So much has happened for Ejder in the past 3 years especially, did you anticipate this sort of success?

Everything that we’ve accomplished has been so organic. When  started Ejder it was just something i wanted to do, like it came from pure interest, a hobby and passion. It’s what i loved and it was what i wanted to do, i didn’t think ‘oh my objective is to open a clothes store’, it was just a fashion lifestyle and doing what i was interested in. We did an Event in Paris which was sick; but to then be standing in Toronto at the pop up store that we did with CNTRBND, I was just thinking like we’re out of the continent here, like this is serious, we’re on the other side of the world doing this. It was definitely a bit of a moment for me. It’s all based upon building honest and genuine relationships with people.If we didn’t move in the right way and weren’t as honest and truthful as we are, these things wouldn’t be happening. We don’t have all the money in the world to be throwing into all of these different projects, it’s just purely based on keeping shit real man, staying real. As for the store, I think it was just natural progression really. People had been at me saying ah you know ‘you need a store, you need a store’ and i thought that was years away, but being given the opportunity with this space, that’s been made a reality now.


You mentioned the pop up stores in Paris and Toronto, you also did some in London for brands like Midnight Studios and M+RC Noir, why do you think they were so successful?

I can’t really comment about the stores in general, but before everything was online based and it gave us the opportunity to solidify relationships with people we had built online. The first pop up we were meeting people who we’d known for a long time, but then never actually met. You know what I mean like, technology is the future but there’s something magical about having an in-store and personal connection. Luckily for us these stores enabled us to create and grow those relationships; the same for other people too.  In terms of the pop up, it provides the opportunity to have the impact of a shop without putting up the massive amount of money needed to open an actual store.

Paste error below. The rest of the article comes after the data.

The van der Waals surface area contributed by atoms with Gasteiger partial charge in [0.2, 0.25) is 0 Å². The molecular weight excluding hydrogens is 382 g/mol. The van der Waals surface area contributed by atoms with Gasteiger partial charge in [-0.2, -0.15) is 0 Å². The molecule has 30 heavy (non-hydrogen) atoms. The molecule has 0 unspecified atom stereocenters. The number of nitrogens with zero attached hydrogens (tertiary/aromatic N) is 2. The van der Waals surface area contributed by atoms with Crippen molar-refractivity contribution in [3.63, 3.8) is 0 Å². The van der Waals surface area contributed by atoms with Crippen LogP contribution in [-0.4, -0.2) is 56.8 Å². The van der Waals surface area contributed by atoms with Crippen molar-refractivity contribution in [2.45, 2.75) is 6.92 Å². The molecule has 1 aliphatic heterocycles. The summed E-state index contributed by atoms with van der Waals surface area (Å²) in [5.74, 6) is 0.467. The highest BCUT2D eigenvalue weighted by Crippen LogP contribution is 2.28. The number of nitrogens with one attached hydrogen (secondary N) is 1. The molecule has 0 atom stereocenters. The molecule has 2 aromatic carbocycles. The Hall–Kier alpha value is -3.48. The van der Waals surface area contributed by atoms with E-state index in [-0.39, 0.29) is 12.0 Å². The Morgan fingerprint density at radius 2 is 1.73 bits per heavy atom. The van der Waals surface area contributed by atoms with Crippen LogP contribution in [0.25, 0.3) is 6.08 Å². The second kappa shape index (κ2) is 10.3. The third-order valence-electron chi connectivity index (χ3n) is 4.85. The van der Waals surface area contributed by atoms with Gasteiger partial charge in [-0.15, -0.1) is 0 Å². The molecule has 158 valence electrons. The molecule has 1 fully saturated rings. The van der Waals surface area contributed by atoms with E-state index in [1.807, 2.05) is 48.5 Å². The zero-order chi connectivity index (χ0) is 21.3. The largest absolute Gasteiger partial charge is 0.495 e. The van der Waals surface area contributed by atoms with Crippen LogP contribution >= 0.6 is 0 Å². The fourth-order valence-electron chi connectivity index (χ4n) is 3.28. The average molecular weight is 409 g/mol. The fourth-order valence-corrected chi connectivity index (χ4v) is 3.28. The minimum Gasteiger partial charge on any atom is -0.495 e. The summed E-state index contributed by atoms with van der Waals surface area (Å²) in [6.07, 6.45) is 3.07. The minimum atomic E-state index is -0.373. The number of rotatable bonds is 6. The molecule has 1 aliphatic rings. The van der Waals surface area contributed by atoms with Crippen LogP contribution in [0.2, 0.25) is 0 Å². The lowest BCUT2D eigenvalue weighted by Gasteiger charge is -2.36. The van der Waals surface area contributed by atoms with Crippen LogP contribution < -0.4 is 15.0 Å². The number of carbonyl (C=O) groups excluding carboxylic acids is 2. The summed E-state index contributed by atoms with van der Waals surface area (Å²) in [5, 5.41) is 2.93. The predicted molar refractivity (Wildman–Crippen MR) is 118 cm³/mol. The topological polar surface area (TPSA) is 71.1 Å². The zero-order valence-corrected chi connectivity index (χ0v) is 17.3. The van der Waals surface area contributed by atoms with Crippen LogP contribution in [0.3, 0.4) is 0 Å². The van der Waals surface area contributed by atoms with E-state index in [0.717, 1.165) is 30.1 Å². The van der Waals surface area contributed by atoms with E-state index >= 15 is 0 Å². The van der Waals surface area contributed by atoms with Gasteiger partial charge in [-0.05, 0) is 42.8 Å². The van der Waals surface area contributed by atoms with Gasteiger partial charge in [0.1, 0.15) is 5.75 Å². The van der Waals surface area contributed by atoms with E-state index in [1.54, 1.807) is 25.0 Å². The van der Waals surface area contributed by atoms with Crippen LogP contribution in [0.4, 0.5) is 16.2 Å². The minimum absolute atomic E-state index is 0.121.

What’s next for Ejder?

I try not to box myself in by having two stringent kind of plans in place,however there’s obviously a direction that we’d like to take. But for now, the next year is all about making this store a successful one and developing things, taking everything into the next league. Also, after the end of this year it will enable us to have a bigger space which gives us the opportunity to create a social terminal for young people and creatives to come and network. I want somewhere where people can come and chill, work, have photo studio in the back, MacBooks, food, drink etc.


What’s next for yourself?

Just to keep pushing and to keep working really, it’s what i’ve been doing and will continue to do. I didn’t mean to call it Ejder for Life but it is a lifestyle, but the irony in it now is that it literally is, because i don’t do anything else apart from this. I did a 14 hour shift here yesterday from 10-12 and then worked until 3am when i got back to the hotel, all i do is work man. So just to keep pushing, keep developing and keep trying to create opportunities for people and brands and kids out there.

Thank you Simon

Safe man, take it easy.

You can check out Edjer here, or find them at their London store.

Words by Tom Cadogan; also styled and shot by Tom Cadogan.

Modelled by @pxtta – The jeans on the model are C2H4, pink hoodie is NDG Studios, Jacket is Neige Clothing, White hoodie is M+RC Noir, the hat is Places + Faces and the Jacket is MISBHV SS16.